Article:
Investors can also purchase new municipal bonds on the primary market, although it's a market usually reserved for high net-worth investors. You will need an account at a credited bond seller (like an investment bank that underwrote the bond issue, and you'd have to work directly with a representative from the appropriate bank you're registered at to square away the exact investment you want to make in the municipal bond issue (i.e., the bond coupon, maturity date and amount of bonds you want to buy.)
There is no pricing markup to buy municipal bonds on the primary market.
On the Secondary Market
The secondary market is where most Main Street investors purchase municipal bonds, usually at a $1,000 face value per bond (although the secondary market values the bond issue in $100 pricing increments.)
Here, the municipal bond has already been issued, so you have a wider choice of places to purchase the bonds, including banks, brokerage houses, bond dealers, and in the open market from other municipal bond investors.
The secondary market does make it easier to purchase municipal bonds directly, but expect to pay a moderate markup or commission to close the deal.
Via Mutual Funds or Exchange-Traded Funds
Municipal bond mutual fund and exchange-traded fund offerings make it easy to invest in a group of municipal bond issues in one fund, and at a lower price of entry compared to individual municipal bonds.
Buying municipal bonds via mutual funds also provides access to professional fund managers who choose what municipal bonds to include in the fund and which ones to sell. You can easily invest in a municipal bond mutual fund directly by opening an account with a fund company that sells municipal bonds funds, or through online means via a discount brokerage firm.
Note that you will have to pay a small investment fee, starting at about 0.15% of your total investment, although some high-end mutual funds charge a 1% fee, for presumably higher-scale investment expertise.
- How do bond yields work?
The yield you’re quoted when you buy a bond is often different from the interest it pays. Why? Because in addition to the annual interest rate, the bond’s return reflects any difference between its purchase price and its face value—the amount you’re expected to receive when the bond matures.
If you buy the bond at a price higher than the face value (at a premium), you’ll receive less than you paid when the bond matures.
If you buy the bond at a price lower than the face value (at a discount), you’ll receive more than you paid when the bond matures.
If you sell the bond before it matures, you get its current price, which may be higher or lower than the amount you originally paid.
- Who issues bonds?
Bonds are issued by both public and private entities. Cities, states, the federal government, government agencies, and corporations issue bonds to raise capital for a variety of purposes, such as building roads, improving schools, opening new factories, and buying the latest technology.
- What determines a bond’s yield?
Two key factors that determine a bond’s yield are credit risk and the time to maturity.
Credit risk: A bond’s yield generally reflects the risk that the issuer will not make full and timely interest or principal payments. Rating agencies provide opinions on this risk in the form of a credit rating. Bonds with lower (higher) credit ratings generally pay higher (lower) yields because investors expect extra compensation for greater risk.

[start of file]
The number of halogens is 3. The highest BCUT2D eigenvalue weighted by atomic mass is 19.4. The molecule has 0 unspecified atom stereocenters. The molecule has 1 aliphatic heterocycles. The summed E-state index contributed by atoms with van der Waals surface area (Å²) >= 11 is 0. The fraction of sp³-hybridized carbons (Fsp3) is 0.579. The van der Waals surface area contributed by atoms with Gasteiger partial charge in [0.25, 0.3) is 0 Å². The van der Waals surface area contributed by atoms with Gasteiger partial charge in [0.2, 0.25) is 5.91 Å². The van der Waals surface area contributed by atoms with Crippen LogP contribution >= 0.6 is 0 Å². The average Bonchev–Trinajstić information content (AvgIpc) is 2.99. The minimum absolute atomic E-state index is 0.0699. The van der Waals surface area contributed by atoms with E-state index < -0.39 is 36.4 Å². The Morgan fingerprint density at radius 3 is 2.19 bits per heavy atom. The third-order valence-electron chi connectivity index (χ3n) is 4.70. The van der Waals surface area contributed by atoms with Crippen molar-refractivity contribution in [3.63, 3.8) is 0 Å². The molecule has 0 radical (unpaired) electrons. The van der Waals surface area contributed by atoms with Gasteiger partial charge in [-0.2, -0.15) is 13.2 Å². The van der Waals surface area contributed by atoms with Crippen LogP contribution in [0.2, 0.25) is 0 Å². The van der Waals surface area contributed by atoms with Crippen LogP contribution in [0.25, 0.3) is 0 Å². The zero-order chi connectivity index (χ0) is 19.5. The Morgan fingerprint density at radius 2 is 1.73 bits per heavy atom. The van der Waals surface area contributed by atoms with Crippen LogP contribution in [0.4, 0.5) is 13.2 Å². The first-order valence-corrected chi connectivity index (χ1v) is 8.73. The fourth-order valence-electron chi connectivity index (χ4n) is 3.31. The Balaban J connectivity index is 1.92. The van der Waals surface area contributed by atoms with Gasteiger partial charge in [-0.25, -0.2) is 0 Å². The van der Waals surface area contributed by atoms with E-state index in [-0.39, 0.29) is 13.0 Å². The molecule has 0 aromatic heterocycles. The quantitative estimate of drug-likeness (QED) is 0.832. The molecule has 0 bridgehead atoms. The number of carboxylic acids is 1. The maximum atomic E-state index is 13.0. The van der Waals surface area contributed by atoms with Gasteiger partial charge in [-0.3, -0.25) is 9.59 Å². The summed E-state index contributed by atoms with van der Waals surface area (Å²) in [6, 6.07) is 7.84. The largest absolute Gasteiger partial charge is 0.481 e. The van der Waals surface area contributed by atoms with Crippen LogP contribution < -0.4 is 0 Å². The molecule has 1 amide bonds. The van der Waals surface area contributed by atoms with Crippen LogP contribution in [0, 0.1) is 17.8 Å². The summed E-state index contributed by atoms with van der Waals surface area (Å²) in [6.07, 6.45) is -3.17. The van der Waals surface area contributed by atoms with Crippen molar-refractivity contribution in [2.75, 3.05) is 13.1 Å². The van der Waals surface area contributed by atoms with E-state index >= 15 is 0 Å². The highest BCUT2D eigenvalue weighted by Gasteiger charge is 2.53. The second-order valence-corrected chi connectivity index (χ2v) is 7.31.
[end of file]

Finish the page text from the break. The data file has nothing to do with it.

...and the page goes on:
Maturity: Generally, the longer the maturity, the higher the yield. Investors expect to earn more on long-term investments because their money is committed for a longer period of time.
Selling municipal bonds?
When it comes to municipal bonds, most investors purchase them with the intention of holding them until maturity. That said, it’s certainly not unheard of to liquidate your holdings before then.
If you expect interest rates to increase, you might consider selling your bond. That’s because bond prices move inversely to prevailing interest rates.
For example, if a bond pays a 5% coupon and the prevailing interest rate drops below 5%, that bond pays comparatively better than the alternatives — so it will increase in value and will usually trade higher than its face value. That’s known as a premium. But if the prevailing interest rate rises above 5%, the bond will pay comparatively worse than the alternatives, so its value will decrease and it will usually trade lower than its face value, or at a discount.
You might also consider selling your bond well in advance of a negative credit rating change if you are concerned about the financial health of the issuer. Or, if you need the money for a specific purpose, selling your bond ahead of its maturity could make sense for you. And finally, if your desired asset allocation has changed, you might sell your munis for and invest in securities with greater potential for growth.
One of the benefits of investing is having the opportunity to put your money toward organizations, entities, or causes that you support. By investing in municipal bonds, you can even invest in public improvements in your state or even more locally. Whether you’re a fixed-income investor or just getting a feel for the bonds market, munis present a mid-level risk investment that can be an asset to any investor’s portfolio.